The Help, a drama centered on African-American maids in Jackson, Mississippi and the white reporter who aims to bring their mistreatment to light, is currently stirring up controversy over its sentimental portrayal of the civil rights movement and relying heavily on a ""white savior."" The concern is reasonable, as Hollywood is notorious for sticking to what they know works and sells instead of telling a truthful storycertainly, a less sensitive approach to social commentary.
While the movie's trailers may have people believing one thing, The Help defies standards and allows each character to work through their problems on their own, white or black. There's no superheroism here.
Which brings us to Machine Gun Preacher, the latest movie from Gerard Butler and director Marc Forster (Monster's Ball, Stranger Than Fiction and Quantum of Solace). In the movie, Butler portrays a former drug dealer who finds new meaning in life after embarking on a mission to save kidnapped children in Sudan. Based on a real life story, it's a meaty part that, from the looks of the first trailer, Butler has really sunk his teeth into and could spell Oscar-nomination when the awards season rolls around. An inspirational story with bazookas, how could it go wrong?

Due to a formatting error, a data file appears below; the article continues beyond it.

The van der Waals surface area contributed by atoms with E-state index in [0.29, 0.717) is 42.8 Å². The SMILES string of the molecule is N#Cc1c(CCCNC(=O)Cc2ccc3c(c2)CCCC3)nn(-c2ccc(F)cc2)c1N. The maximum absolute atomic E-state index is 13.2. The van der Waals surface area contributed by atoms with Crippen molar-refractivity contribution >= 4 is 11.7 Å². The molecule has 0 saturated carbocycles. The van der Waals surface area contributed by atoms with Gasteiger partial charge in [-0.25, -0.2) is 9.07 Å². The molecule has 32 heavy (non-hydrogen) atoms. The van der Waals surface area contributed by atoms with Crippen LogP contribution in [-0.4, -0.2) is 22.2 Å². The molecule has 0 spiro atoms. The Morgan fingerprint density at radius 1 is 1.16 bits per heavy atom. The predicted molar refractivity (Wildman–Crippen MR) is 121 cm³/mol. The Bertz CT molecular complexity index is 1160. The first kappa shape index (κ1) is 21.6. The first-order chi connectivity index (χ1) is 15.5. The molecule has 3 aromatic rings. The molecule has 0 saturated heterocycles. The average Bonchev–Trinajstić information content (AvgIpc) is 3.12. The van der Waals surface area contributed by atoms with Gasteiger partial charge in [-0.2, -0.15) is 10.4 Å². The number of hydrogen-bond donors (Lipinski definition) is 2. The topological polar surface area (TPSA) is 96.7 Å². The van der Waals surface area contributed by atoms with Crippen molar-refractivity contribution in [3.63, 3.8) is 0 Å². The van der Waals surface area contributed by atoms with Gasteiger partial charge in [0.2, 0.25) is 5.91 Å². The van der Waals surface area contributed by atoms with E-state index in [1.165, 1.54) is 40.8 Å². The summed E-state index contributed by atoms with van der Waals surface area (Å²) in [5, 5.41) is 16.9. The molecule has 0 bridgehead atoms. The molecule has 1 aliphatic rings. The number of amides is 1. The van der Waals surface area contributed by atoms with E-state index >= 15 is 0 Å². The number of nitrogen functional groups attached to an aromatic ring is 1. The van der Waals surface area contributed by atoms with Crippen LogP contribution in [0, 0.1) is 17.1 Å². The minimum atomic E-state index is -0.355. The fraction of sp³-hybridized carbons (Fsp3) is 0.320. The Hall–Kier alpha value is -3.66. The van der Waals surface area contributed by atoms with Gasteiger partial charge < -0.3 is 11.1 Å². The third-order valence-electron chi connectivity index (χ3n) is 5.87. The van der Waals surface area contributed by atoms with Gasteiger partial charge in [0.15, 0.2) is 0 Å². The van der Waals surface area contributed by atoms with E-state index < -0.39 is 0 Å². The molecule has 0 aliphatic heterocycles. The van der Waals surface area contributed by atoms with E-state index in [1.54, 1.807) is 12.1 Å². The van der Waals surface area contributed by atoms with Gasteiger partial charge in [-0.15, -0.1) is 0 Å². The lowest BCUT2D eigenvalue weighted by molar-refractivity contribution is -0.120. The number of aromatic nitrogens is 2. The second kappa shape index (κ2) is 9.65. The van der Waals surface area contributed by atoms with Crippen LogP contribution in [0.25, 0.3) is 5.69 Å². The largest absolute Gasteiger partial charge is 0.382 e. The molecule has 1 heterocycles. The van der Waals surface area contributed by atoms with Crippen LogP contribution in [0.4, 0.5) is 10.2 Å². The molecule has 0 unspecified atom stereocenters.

But considering the fervor of those who found issue with The Help, Machine Gun Preacher seems even more likely to spark debate among those who consider Hollywood a proponent of racial insensitivity. Butler's Sam Childers is literally a white man coming in and saving the day. Not easy to swallow.
Machine Gun Preacher looks like a solid film, with Butler anchoring and an equally strong supporting cast, including Michelle Monaghan, Kathy Baker and Michael Shannon, backing him upbut this one is certainly at risk of controversy.
But you know what they say: any publicity is good publicity.
Machine Gun Preacher hits September 23 and you can watch the trailer on Apple.
Follow Matt Patches on Twitter @misterpatches and @Hollywood_com